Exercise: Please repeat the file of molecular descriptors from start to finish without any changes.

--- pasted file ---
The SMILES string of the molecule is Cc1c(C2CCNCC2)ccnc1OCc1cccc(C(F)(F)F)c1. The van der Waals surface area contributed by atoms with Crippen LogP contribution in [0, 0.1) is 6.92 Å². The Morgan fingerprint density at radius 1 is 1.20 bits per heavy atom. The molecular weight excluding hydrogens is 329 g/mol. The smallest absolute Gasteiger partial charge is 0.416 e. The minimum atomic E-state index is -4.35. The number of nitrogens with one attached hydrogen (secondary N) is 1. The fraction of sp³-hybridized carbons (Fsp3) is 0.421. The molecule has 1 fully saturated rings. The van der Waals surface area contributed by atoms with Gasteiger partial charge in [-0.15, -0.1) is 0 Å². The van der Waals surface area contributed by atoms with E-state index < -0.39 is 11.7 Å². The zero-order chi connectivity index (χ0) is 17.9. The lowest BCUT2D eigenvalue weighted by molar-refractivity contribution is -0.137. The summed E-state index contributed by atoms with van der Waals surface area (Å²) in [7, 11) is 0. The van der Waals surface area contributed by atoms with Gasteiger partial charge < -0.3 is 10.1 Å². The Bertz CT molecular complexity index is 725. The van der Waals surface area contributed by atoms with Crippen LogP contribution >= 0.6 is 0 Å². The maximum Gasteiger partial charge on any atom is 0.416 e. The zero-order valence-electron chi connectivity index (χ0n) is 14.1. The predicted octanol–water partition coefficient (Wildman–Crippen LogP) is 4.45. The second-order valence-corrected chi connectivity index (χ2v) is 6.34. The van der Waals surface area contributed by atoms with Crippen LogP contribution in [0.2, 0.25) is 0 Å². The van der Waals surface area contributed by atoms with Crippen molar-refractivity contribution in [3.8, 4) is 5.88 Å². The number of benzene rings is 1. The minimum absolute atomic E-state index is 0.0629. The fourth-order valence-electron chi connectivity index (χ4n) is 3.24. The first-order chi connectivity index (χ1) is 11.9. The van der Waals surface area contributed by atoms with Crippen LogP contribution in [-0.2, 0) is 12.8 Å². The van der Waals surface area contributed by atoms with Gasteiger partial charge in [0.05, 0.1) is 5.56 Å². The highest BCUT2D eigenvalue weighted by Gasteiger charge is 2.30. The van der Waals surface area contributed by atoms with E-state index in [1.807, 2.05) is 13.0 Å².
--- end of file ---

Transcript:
The SMILES string of the molecule is Cc1c(C2CCNCC2)ccnc1OCc1cccc(C(F)(F)F)c1. The van der Waals surface area contributed by atoms with Crippen LogP contribution in [0, 0.1) is 6.92 Å². The Morgan fingerprint density at radius 1 is 1.20 bits per heavy atom. The molecular weight excluding hydrogens is 329 g/mol. The smallest absolute Gasteiger partial charge is 0.416 e. The minimum atomic E-state index is -4.35. The number of nitrogens with one attached hydrogen (secondary N) is 1. The fraction of sp³-hybridized carbons (Fsp3) is 0.421. The molecule has 1 fully saturated rings. The van der Waals surface area contributed by atoms with Gasteiger partial charge in [-0.15, -0.1) is 0 Å². The van der Waals surface area contributed by atoms with E-state index < -0.39 is 11.7 Å². The zero-order chi connectivity index (χ0) is 17.9. The lowest BCUT2D eigenvalue weighted by molar-refractivity contribution is -0.137. The summed E-state index contributed by atoms with van der Waals surface area (Å²) in [7, 11) is 0. The van der Waals surface area contributed by atoms with Gasteiger partial charge < -0.3 is 10.1 Å². The Bertz CT molecular complexity index is 725. The van der Waals surface area contributed by atoms with Crippen LogP contribution >= 0.6 is 0 Å². The maximum Gasteiger partial charge on any atom is 0.416 e. The zero-order valence-electron chi connectivity index (χ0n) is 14.1. The predicted octanol–water partition coefficient (Wildman–Crippen LogP) is 4.45. The second-order valence-corrected chi connectivity index (χ2v) is 6.34. The van der Waals surface area contributed by atoms with Crippen LogP contribution in [0.2, 0.25) is 0 Å². The van der Waals surface area contributed by atoms with Crippen molar-refractivity contribution in [3.8, 4) is 5.88 Å². The number of benzene rings is 1. The minimum absolute atomic E-state index is 0.0629. The fourth-order valence-electron chi connectivity index (χ4n) is 3.24. The first-order chi connectivity index (χ1) is 11.9. The van der Waals surface area contributed by atoms with Crippen LogP contribution in [-0.2, 0) is 12.8 Å². The van der Waals surface area contributed by atoms with Gasteiger partial charge in [0.05, 0.1) is 5.56 Å². The highest BCUT2D eigenvalue weighted by Gasteiger charge is 2.30. The van der Waals surface area contributed by atoms with E-state index in [1.807, 2.05) is 13.0 Å².